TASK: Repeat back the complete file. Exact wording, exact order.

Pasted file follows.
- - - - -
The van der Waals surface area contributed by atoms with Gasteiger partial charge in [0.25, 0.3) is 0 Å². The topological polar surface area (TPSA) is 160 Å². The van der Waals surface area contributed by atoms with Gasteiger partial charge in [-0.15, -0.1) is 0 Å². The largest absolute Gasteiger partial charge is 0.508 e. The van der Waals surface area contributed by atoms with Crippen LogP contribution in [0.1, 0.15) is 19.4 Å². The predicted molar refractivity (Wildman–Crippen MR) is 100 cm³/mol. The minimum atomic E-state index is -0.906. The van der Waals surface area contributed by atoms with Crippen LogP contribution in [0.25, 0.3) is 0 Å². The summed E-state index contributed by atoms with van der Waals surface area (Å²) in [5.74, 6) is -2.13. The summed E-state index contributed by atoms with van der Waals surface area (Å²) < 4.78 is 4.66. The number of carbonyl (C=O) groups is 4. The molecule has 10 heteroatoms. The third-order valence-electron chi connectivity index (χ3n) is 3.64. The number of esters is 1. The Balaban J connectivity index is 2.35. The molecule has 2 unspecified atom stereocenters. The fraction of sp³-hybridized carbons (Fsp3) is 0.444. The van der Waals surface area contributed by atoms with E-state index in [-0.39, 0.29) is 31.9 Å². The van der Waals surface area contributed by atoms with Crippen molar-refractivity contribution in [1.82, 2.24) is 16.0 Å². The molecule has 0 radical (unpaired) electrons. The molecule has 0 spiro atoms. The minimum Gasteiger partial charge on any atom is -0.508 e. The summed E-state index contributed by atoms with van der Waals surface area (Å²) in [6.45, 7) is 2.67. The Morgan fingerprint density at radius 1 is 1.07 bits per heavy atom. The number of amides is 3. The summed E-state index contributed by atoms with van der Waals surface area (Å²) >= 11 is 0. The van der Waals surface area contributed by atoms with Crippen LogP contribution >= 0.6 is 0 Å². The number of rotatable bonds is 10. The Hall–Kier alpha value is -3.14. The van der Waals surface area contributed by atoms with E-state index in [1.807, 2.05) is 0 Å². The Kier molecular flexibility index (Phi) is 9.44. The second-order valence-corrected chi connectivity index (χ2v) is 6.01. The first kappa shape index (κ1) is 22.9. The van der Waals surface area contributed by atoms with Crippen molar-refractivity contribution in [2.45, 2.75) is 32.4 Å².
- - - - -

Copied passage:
The van der Waals surface area contributed by atoms with Gasteiger partial charge in [0.25, 0.3) is 0 Å². The topological polar surface area (TPSA) is 160 Å². The van der Waals surface area contributed by atoms with Gasteiger partial charge in [-0.15, -0.1) is 0 Å². The largest absolute Gasteiger partial charge is 0.508 e. The van der Waals surface area contributed by atoms with Crippen LogP contribution in [0.1, 0.15) is 19.4 Å². The predicted molar refractivity (Wildman–Crippen MR) is 100 cm³/mol. The minimum atomic E-state index is -0.906. The van der Waals surface area contributed by atoms with Crippen LogP contribution in [0.25, 0.3) is 0 Å². The summed E-state index contributed by atoms with van der Waals surface area (Å²) in [5.74, 6) is -2.13. The summed E-state index contributed by atoms with van der Waals surface area (Å²) < 4.78 is 4.66. The number of carbonyl (C=O) groups is 4. The molecule has 10 heteroatoms. The third-order valence-electron chi connectivity index (χ3n) is 3.64. The number of esters is 1. The Balaban J connectivity index is 2.35. The molecule has 2 unspecified atom stereocenters. The fraction of sp³-hybridized carbons (Fsp3) is 0.444. The van der Waals surface area contributed by atoms with E-state index in [-0.39, 0.29) is 31.9 Å². The van der Waals surface area contributed by atoms with Crippen molar-refractivity contribution in [1.82, 2.24) is 16.0 Å². The molecule has 0 radical (unpaired) electrons. The molecule has 0 spiro atoms. The minimum Gasteiger partial charge on any atom is -0.508 e. The summed E-state index contributed by atoms with van der Waals surface area (Å²) in [6.45, 7) is 2.67. The Morgan fingerprint density at radius 1 is 1.07 bits per heavy atom. The number of amides is 3. The summed E-state index contributed by atoms with van der Waals surface area (Å²) >= 11 is 0. The van der Waals surface area contributed by atoms with Crippen LogP contribution >= 0.6 is 0 Å². The number of rotatable bonds is 10. The Hall–Kier alpha value is -3.14. The van der Waals surface area contributed by atoms with E-state index in [1.807, 2.05) is 0 Å². The Kier molecular flexibility index (Phi) is 9.44. The second-order valence-corrected chi connectivity index (χ2v) is 6.01. The first kappa shape index (κ1) is 22.9. The van der Waals surface area contributed by atoms with Crippen molar-refractivity contribution in [2.45, 2.75) is 32.4 Å².